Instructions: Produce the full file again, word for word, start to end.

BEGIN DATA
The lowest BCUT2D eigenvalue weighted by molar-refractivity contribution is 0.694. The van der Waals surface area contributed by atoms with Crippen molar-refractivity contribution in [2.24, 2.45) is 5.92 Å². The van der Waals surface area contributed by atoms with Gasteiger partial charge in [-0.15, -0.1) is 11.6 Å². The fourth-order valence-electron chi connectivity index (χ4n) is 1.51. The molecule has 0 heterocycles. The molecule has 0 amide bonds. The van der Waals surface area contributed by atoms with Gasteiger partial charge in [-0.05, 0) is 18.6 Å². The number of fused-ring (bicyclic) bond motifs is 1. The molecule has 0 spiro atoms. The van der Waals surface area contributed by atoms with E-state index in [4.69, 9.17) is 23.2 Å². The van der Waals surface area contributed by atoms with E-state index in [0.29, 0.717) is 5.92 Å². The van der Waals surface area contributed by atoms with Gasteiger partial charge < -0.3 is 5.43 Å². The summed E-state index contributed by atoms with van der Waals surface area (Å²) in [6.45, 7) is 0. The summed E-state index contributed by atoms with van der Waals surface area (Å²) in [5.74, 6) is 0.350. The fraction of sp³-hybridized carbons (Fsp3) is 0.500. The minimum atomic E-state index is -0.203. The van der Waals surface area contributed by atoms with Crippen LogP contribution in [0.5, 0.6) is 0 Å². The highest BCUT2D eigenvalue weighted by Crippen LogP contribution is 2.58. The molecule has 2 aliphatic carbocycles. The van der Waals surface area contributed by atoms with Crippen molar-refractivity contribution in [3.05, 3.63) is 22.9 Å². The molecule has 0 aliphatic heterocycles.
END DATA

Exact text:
The lowest BCUT2D eigenvalue weighted by molar-refractivity contribution is 0.694. The van der Waals surface area contributed by atoms with Crippen molar-refractivity contribution in [2.24, 2.45) is 5.92 Å². The van der Waals surface area contributed by atoms with Gasteiger partial charge in [-0.15, -0.1) is 11.6 Å². The fourth-order valence-electron chi connectivity index (χ4n) is 1.51. The molecule has 0 heterocycles. The molecule has 0 amide bonds. The van der Waals surface area contributed by atoms with Gasteiger partial charge in [-0.05, 0) is 18.6 Å². The number of fused-ring (bicyclic) bond motifs is 1. The molecule has 0 spiro atoms. The van der Waals surface area contributed by atoms with E-state index in [4.69, 9.17) is 23.2 Å². The van der Waals surface area contributed by atoms with E-state index in [0.29, 0.717) is 5.92 Å². The van der Waals surface area contributed by atoms with Gasteiger partial charge < -0.3 is 5.43 Å². The summed E-state index contributed by atoms with van der Waals surface area (Å²) in [6.45, 7) is 0. The summed E-state index contributed by atoms with van der Waals surface area (Å²) in [5.74, 6) is 0.350. The fraction of sp³-hybridized carbons (Fsp3) is 0.500. The minimum atomic E-state index is -0.203. The van der Waals surface area contributed by atoms with Crippen LogP contribution in [0.5, 0.6) is 0 Å². The highest BCUT2D eigenvalue weighted by Crippen LogP contribution is 2.58. The molecule has 2 aliphatic carbocycles. The van der Waals surface area contributed by atoms with Crippen molar-refractivity contribution in [3.05, 3.63) is 22.9 Å². The molecule has 0 aliphatic heterocycles.